Libraries: an anachronism?

I was following a twitter conversation about the potential changes to Bristol Libraries and campaigners were angry with a piece in the Bristol Post  saying libraries are an anachronism. It’s not the first time that this ill-informed view has been aired and unfortunately it won’t be the last. Sometimes it’s from genuine ignorance of what libraries are and do and sometimes it’s an opposing ideological or political viewpoint to what libraries represent.

Rather than using facts, figures and stats (although they can be a useful weapon in the armoury of our arguments) my reply was one based on the principles that libraries are emblematic of. An acknowledgement that in the narrow neoliberal, consumerist society that many politicians and corporate interests are trying to enforce on us, libraries can indeed be seen as an anachronism, but one that represents the best of civic mindedness, and of which we should be proud and treasure.

publiclibrary

Libraries are an anachronism, a wonderful, beautiful anachronism: a free space, with access to unrestricted thoughts and ideas, in a world of narrow minded gain and bottom line economics.

They create communities and build society in the face of selfish individualism. They promote tolerance and openness in the face of bigotry and hatred.

They educate, inform and entertain, all for free, at a time when the powers that be wish us all to be good little consumers, vacuous and unquestioning.

They are a symbol of a public service for the common good when the authorities want sell our public services to the highest bidder for private gain.

They are an anachronism in the eyes of an elite that want to dis-empower us, keep us down and ill-informed.

A philosophical anachronism from a different era when radicals and visionaries understood you created a more just and equal society by lifting, not demonising, the poor and vulnerable sections of society. 

Libraries were and continue to be an essential part of the journey towards social equality.

Libraries are everything that neoliberalism and its acolytes undervalue and scorn and so should be everything that we love, cherish and fight to preserve.

Support Libraries, support public services

Libraries are a public service and as such are very much part of the political arena. Politicians have found to their chagrin that members of the public are proactive in defending libraries and campaigning to prevent closures. From Moray in Scotland, Devon in South West England, and Rhydyfelin in Wales, the message is the same, ‘hands off our libraries’. In both rural and urban areas people fight passionately to save a service they value even when local councilors and national politicians don’t. Sometimes the campaigns are able to influence the outcome initially or, as in Lincolnshire and Sheffield, sometimes not. However, the fight goes on.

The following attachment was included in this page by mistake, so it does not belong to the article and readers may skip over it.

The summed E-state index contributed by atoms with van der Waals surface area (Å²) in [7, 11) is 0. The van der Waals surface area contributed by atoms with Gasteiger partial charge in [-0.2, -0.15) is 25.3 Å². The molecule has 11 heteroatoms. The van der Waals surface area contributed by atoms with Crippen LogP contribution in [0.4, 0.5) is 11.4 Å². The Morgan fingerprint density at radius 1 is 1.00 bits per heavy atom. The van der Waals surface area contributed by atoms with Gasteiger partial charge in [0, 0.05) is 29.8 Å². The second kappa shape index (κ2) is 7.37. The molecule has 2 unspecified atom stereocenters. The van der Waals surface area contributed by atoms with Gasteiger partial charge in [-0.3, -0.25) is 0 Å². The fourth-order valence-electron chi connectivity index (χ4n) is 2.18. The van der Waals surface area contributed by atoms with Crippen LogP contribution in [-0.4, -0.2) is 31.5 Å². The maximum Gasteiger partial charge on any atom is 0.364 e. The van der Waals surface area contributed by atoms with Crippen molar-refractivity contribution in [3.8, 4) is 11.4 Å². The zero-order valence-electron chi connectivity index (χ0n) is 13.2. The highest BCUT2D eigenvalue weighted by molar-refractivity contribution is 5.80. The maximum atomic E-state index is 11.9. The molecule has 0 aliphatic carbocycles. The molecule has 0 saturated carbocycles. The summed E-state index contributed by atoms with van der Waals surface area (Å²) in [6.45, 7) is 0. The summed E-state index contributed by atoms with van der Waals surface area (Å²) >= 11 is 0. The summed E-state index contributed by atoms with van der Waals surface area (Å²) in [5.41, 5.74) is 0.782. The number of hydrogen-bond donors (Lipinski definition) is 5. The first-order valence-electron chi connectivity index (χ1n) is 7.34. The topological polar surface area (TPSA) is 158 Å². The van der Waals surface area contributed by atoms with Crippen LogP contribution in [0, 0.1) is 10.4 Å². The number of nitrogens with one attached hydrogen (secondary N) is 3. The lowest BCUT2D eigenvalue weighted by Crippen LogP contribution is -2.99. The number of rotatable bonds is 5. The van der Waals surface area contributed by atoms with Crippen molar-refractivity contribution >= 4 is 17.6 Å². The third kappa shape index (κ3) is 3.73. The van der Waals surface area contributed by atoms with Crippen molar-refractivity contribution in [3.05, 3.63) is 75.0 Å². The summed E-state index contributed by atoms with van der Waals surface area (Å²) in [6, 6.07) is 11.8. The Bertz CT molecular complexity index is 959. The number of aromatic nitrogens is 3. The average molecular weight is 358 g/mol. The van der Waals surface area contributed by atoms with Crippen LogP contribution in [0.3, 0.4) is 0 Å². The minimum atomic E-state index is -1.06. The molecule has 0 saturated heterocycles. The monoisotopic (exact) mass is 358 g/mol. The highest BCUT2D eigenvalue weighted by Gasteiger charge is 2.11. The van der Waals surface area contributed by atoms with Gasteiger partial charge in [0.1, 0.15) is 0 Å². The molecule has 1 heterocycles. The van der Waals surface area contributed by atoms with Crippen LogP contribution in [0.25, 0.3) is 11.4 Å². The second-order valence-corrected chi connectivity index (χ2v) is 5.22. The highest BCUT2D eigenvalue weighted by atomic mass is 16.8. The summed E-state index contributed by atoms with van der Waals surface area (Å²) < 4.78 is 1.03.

But the damage being done to libraries is only part of the undermining of the whole public sector by mainstream parties yoked to an ideology of unrestricted markets and neoliberal values. As such, the fight for libraries should be seen as part of a wider struggle to protect public services. As the We Own it site states ‘public services for people not profit’.

As mainstream politics fracture under the weight of public disillusionment many have turned away from the hegemony of extreme centre politics to smaller parties such as the Greens, SNP and Plaid Cymru. Equally new pressure groups articulate a different vision of political engagement and offer a campaigning voice on behalf of a public distrustful of the link between politicians and big business.

Individuals concerned with upholding the public service ethos and preventing the commercialisation of valuable public services such as the NHS are finding different ways, mostly through social media and the internet, to debate, challenge, and engage. Sometimes they take more direct action such as the Occupy movement. The one thing they all have in common is seeking a fairer, more equitable, society than the one we have now. This is the new politics of the 21st Century. Whether it will have lasting impact remains to be seen.

Public services are under attack as never before and it’s up to us as users and public sector workers to defend them. So support libraries, support public services, support the common good.